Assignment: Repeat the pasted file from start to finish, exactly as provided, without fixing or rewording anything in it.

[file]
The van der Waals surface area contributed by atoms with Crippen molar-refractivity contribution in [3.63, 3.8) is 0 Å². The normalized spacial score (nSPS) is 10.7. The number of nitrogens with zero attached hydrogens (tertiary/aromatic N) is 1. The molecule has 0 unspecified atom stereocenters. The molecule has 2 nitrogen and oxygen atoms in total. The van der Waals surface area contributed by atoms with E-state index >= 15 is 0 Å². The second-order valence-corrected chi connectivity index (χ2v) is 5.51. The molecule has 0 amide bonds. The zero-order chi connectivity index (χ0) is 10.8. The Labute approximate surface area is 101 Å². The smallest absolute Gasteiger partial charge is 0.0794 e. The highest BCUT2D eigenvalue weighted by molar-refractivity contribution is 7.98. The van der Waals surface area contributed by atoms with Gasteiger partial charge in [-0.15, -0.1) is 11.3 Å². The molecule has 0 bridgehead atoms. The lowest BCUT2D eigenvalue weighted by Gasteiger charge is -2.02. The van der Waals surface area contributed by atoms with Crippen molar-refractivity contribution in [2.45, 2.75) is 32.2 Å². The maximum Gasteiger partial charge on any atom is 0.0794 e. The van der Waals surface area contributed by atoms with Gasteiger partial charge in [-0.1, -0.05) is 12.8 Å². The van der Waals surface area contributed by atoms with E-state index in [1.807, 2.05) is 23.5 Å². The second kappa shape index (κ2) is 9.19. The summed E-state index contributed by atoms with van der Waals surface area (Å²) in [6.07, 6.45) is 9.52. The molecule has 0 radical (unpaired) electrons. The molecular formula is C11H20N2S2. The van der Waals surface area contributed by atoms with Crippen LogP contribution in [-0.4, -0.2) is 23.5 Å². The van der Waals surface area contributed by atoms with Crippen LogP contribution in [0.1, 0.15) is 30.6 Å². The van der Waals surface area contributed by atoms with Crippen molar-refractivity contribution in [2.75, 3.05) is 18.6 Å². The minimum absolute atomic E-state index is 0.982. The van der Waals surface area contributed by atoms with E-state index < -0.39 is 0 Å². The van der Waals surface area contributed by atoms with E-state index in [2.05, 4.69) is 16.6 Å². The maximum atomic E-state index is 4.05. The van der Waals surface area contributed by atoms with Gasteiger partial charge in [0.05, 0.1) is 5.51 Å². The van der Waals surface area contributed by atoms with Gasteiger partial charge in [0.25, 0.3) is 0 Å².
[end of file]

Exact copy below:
The van der Waals surface area contributed by atoms with Crippen molar-refractivity contribution in [3.63, 3.8) is 0 Å². The normalized spacial score (nSPS) is 10.7. The number of nitrogens with zero attached hydrogens (tertiary/aromatic N) is 1. The molecule has 0 unspecified atom stereocenters. The molecule has 2 nitrogen and oxygen atoms in total. The van der Waals surface area contributed by atoms with E-state index >= 15 is 0 Å². The second-order valence-corrected chi connectivity index (χ2v) is 5.51. The molecule has 0 amide bonds. The zero-order chi connectivity index (χ0) is 10.8. The Labute approximate surface area is 101 Å². The smallest absolute Gasteiger partial charge is 0.0794 e. The highest BCUT2D eigenvalue weighted by molar-refractivity contribution is 7.98. The van der Waals surface area contributed by atoms with Gasteiger partial charge in [-0.15, -0.1) is 11.3 Å². The molecule has 0 bridgehead atoms. The lowest BCUT2D eigenvalue weighted by Gasteiger charge is -2.02. The van der Waals surface area contributed by atoms with Crippen molar-refractivity contribution in [2.45, 2.75) is 32.2 Å². The maximum Gasteiger partial charge on any atom is 0.0794 e. The van der Waals surface area contributed by atoms with Gasteiger partial charge in [-0.1, -0.05) is 12.8 Å². The van der Waals surface area contributed by atoms with E-state index in [1.807, 2.05) is 23.5 Å². The second kappa shape index (κ2) is 9.19. The summed E-state index contributed by atoms with van der Waals surface area (Å²) in [6.07, 6.45) is 9.52. The molecule has 0 radical (unpaired) electrons. The molecular formula is C11H20N2S2. The van der Waals surface area contributed by atoms with Crippen LogP contribution in [-0.4, -0.2) is 23.5 Å². The van der Waals surface area contributed by atoms with Crippen LogP contribution in [0.1, 0.15) is 30.6 Å². The van der Waals surface area contributed by atoms with Crippen molar-refractivity contribution in [2.75, 3.05) is 18.6 Å². The minimum absolute atomic E-state index is 0.982. The van der Waals surface area contributed by atoms with E-state index < -0.39 is 0 Å². The van der Waals surface area contributed by atoms with E-state index in [2.05, 4.69) is 16.6 Å². The maximum atomic E-state index is 4.05. The van der Waals surface area contributed by atoms with Gasteiger partial charge in [0.05, 0.1) is 5.51 Å². The van der Waals surface area contributed by atoms with Gasteiger partial charge in [0.25, 0.3) is 0 Å².